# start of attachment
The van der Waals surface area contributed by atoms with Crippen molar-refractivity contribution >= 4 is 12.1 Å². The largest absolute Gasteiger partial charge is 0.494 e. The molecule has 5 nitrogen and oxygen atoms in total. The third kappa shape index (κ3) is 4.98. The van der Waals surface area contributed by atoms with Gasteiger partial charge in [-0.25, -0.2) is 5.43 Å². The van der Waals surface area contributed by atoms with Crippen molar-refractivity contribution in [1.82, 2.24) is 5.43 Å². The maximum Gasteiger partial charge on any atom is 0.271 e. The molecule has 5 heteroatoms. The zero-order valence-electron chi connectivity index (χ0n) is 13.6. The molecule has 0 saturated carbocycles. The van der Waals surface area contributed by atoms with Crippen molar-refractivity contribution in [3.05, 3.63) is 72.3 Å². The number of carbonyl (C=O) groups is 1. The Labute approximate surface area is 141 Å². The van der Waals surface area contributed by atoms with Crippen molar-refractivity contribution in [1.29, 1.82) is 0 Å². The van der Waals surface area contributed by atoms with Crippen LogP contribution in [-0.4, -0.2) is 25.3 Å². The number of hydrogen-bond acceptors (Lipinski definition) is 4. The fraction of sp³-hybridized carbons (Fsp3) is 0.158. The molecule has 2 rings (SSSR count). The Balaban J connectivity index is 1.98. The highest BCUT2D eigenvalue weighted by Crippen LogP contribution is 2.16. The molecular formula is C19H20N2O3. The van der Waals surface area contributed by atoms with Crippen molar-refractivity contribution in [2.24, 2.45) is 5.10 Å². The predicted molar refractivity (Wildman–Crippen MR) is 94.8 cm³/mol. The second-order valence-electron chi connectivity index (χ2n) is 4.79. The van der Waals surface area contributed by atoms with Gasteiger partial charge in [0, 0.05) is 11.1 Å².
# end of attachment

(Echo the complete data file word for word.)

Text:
The van der Waals surface area contributed by atoms with Crippen molar-refractivity contribution >= 4 is 12.1 Å². The largest absolute Gasteiger partial charge is 0.494 e. The molecule has 5 nitrogen and oxygen atoms in total. The third kappa shape index (κ3) is 4.98. The van der Waals surface area contributed by atoms with Gasteiger partial charge in [-0.25, -0.2) is 5.43 Å². The van der Waals surface area contributed by atoms with Crippen molar-refractivity contribution in [1.82, 2.24) is 5.43 Å². The maximum Gasteiger partial charge on any atom is 0.271 e. The molecule has 5 heteroatoms. The zero-order valence-electron chi connectivity index (χ0n) is 13.6. The molecule has 0 saturated carbocycles. The van der Waals surface area contributed by atoms with Crippen molar-refractivity contribution in [3.05, 3.63) is 72.3 Å². The number of carbonyl (C=O) groups is 1. The Labute approximate surface area is 141 Å². The van der Waals surface area contributed by atoms with Crippen molar-refractivity contribution in [1.29, 1.82) is 0 Å². The van der Waals surface area contributed by atoms with Crippen LogP contribution in [-0.4, -0.2) is 25.3 Å². The number of hydrogen-bond acceptors (Lipinski definition) is 4. The fraction of sp³-hybridized carbons (Fsp3) is 0.158. The molecule has 2 rings (SSSR count). The Balaban J connectivity index is 1.98. The highest BCUT2D eigenvalue weighted by Crippen LogP contribution is 2.16. The molecular formula is C19H20N2O3. The van der Waals surface area contributed by atoms with Crippen molar-refractivity contribution in [2.24, 2.45) is 5.10 Å². The predicted molar refractivity (Wildman–Crippen MR) is 94.8 cm³/mol. The second-order valence-electron chi connectivity index (χ2n) is 4.79. The van der Waals surface area contributed by atoms with Gasteiger partial charge in [0, 0.05) is 11.1 Å².